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0 3.5 out of 5 stars
EA Canada
EA Sports
Playstation 4, Xbox One
Release Date:

When FIFA 07 came out for what was then “next-gen” as the first real next-gen soccer game (FIFA 06 was merely a port on Xbox 360), it signaled a new era for the redheaded stepchild of the EA Sports family. Whereas Madden probably peaked the year before, and NCAA was about to peak in the eyes of many, FIFA had been chugging along, more revered for its soundtracks than its actual gameplay. And while the 07 edition was a rough entry into the series, it laid the groundwork for what was to come, as early as the next year.

That brings us to FIFA 15, the first real next-gen soccer game of the Xbox One/Playstation 4 generation. Despite a beautiful overhaul in presentation and some bold animation changes, it feels like an incomplete game that will most likely be looked back on fondly as the iteration that laid the base for the classics yet to come. It’s evident after playing it that the majority of the efforts were aimed at improving the look of FIFA 15, but not enough was aimed at the feel of the game.

But those looks, oh man are they pretty. Starting with face-scanning technology for most of the big clubs, moving on to the entire gameday presentation for the most popular league in the world (Barclays Premier League has all the bells and whistles of a Saturday afternoon broadcast, including faithfully-rendered stadiums for all 20 teams), and ending with a new set of animations that on the surface feel stunning, as players move with weight and collide in superficially realistic manners. Unfortunately, the level of play drops to unrealistic arcade levels once the ball is kicked off.

A big problem comes in the EA-endorsed “most popular game mode,” FIFA Ultimate Team. The card game simulator is back in full force this year, with the only feature addition being a Friendly Seasons mode that allows you to track progress against your best buds, similar to the Online Friendlies addition of FIFA 14. FUT is appropriately arcade-y again, as players run faster than humanly possible, shake off defenders as if they were Loki to the attackers’ Hulk army, and perhaps worst of all, make 40-yard passes with Andrea Pirlo-like precision.

This is likely an overcorrection from the general fan outcry at the power of defense in last year’s game, where the most likely method of scoring involved bombing down the wing and crossing for mostly-broken header goals. That method has been fixed this year, and really, FIFA 15 feels most like a step back to FIFA 13, where pace ruled over all other attritibutes. Anyone familiar with that game will be displeased to see the return of Emmanuel Emenike into their lives, as the Nigerian striker is blessed with a brutal combination of speed and strength that lords over the weakling center backs of the world.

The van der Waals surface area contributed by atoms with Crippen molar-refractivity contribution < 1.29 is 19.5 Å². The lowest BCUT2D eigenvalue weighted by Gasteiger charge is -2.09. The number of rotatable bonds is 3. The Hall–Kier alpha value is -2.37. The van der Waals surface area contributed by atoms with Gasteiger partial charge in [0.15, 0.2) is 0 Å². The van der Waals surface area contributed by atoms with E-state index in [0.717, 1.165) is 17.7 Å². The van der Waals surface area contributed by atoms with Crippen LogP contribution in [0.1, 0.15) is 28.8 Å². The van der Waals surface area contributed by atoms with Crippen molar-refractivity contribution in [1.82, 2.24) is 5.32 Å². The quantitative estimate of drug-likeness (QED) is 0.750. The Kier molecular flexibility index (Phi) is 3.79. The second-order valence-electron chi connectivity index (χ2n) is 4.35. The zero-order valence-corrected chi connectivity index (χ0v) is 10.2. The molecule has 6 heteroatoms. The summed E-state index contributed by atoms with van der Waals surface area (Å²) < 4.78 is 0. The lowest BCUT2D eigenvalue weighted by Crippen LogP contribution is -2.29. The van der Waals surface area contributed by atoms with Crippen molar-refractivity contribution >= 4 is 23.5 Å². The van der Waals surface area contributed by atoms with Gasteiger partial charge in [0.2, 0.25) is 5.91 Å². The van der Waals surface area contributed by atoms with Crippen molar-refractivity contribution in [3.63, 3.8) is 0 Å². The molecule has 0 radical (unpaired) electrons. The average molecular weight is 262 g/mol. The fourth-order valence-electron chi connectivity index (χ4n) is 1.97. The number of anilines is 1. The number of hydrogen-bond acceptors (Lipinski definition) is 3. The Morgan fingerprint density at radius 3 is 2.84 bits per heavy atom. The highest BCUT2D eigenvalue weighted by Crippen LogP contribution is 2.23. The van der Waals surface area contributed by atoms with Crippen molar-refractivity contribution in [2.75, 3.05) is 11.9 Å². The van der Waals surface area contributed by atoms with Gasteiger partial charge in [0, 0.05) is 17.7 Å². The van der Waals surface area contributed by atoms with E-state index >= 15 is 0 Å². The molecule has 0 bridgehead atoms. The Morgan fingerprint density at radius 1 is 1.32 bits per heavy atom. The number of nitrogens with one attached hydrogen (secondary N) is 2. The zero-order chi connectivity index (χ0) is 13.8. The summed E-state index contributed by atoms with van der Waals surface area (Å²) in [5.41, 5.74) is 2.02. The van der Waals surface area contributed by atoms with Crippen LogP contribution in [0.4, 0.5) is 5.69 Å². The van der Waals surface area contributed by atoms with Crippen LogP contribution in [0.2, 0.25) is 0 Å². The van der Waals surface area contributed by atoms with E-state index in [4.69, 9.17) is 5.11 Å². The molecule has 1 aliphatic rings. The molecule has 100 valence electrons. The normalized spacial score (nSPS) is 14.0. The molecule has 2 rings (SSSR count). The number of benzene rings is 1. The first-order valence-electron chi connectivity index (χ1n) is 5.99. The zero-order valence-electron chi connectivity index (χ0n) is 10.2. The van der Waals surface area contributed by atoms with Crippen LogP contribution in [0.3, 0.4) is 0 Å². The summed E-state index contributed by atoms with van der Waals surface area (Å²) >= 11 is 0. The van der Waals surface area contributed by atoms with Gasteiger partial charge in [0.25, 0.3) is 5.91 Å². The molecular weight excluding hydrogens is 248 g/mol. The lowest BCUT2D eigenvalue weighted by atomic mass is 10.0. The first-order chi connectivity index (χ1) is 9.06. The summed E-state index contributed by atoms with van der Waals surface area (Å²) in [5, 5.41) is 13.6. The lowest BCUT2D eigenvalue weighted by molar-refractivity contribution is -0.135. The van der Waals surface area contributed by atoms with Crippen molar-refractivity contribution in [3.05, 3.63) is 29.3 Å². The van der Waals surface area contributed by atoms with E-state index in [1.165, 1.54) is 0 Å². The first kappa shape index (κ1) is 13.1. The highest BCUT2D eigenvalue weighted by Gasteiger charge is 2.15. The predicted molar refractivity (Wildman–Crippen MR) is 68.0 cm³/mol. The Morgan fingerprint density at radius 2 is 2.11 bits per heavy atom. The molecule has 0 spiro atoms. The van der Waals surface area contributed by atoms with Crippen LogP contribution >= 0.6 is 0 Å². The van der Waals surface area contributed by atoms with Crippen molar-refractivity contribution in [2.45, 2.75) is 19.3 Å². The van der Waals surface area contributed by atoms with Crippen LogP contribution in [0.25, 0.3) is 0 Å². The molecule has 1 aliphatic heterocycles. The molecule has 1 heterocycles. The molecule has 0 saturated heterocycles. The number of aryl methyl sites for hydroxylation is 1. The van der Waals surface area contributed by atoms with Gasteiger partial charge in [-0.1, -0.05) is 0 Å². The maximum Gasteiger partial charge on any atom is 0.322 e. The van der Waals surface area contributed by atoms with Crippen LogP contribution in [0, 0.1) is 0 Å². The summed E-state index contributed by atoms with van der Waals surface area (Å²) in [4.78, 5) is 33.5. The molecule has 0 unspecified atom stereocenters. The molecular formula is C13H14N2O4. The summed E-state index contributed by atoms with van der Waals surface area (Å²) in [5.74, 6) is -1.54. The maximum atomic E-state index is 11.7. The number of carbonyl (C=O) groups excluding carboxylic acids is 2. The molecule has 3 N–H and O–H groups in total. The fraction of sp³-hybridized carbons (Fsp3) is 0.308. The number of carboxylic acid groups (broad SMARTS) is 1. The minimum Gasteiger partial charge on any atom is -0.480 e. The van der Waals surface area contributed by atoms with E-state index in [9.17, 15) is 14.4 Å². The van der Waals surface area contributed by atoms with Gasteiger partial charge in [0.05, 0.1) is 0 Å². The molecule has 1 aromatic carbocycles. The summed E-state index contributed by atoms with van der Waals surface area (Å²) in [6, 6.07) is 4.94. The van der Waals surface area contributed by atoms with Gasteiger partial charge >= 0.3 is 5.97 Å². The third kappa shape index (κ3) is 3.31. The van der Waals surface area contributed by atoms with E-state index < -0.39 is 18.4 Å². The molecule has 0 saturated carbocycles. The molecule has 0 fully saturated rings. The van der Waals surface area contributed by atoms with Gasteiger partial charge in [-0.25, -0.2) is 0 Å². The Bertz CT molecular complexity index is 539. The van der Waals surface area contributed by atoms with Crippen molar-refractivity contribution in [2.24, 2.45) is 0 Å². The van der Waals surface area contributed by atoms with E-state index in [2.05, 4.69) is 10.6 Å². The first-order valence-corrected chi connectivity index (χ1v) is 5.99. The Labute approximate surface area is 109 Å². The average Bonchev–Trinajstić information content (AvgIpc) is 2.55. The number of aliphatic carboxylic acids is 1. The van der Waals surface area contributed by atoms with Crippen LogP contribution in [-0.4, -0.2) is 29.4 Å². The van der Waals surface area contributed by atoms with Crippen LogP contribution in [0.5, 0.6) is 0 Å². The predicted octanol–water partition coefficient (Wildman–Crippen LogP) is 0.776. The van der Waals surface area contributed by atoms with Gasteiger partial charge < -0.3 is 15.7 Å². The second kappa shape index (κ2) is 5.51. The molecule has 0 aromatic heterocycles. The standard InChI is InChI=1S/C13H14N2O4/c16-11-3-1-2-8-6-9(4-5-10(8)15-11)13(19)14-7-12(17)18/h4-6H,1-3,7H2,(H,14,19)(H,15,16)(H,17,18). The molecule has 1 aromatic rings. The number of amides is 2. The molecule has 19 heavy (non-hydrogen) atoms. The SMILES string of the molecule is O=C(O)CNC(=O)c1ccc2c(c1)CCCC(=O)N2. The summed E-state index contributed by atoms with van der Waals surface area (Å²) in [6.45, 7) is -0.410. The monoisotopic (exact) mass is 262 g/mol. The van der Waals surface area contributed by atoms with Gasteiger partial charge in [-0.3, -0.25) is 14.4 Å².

Offline, the gameplay doesn’t fare much better. The computer AI still hasn’t found a sweet spot between challenging and downright cheating. In addition to forcing the player into a very distinct playstyle (quick passes and air through balls for days), the AI will still decide that it wants to win at times and there’s not much the player can do about it. I was playing a game as Liverpool that was completely in my control before the computer decided that it would score two straight 25+ yard screamers from outside the box and then, in the 90th minute, get a phantom penalty call in their favor. This is a common occurrence that has plagued the series for so long that the community documents the “EA Scripting” every year.

The bright spots in FIFA 15 come in the menus, for once, as the Career Mode has been given a slight overhaul that won’t really register on most fans’ radars but that serves as a blessing for the wannabe football managers. The widely-hated potential and progression system has been redone, so players that hit the tender age of 30 don’t see their ratings fall off a cliff within a year. The scouting network will now smartly address your team’s needs by suggesting youngsters that they feel could become the next Messi or Tim Howard. And the aforementioned BPL presentation package makes picking one of England’s top clubs almost a necessity. Otherwise, prepare for a lot of games inside the generic “O Dromo” stadium.

Match Day Live is a nice touch, similar to 2K Sports’ approach to the NBA 2K series. In this new hub, you can find all of your up-to-date stats from real leagues around the world, and it appears that EA will be updating the form of teams for online and kick-off modes more frequently. Not exactly a game-changer that the series needed, but another step in the right direction.

And, really, that’s what FIFA 15 can be boiled down to in a nutshell: a good base for a series that had stagnated a bit. Though the presentation is a beautiful rendition of soccer as seen around the world, the gameplay inside the pitch needs work. That’s not to say that the game is unplayable or that the additions were all negative; the new goalkeeper AI was highly touted by EA and, some hiccups aside, the men between the sticks perform better than ever.

The biggest problem this year is that the FIFA series is headed for greatness at a slower pace than the one-year cycle can allow. Not to worry, though; FIFA 07 turned into FIFA 08, a highly-praised edition of the series, and with the groundwork that’s been laid, FIFA 16 should be quite the game. In the meantime, FIFA 15 will coast by on looking like Messi’s dribbling, but playing like Fernando Torres’ finishing.

Luis Paez-Pumar is a News Writer at Complex. He tweets here.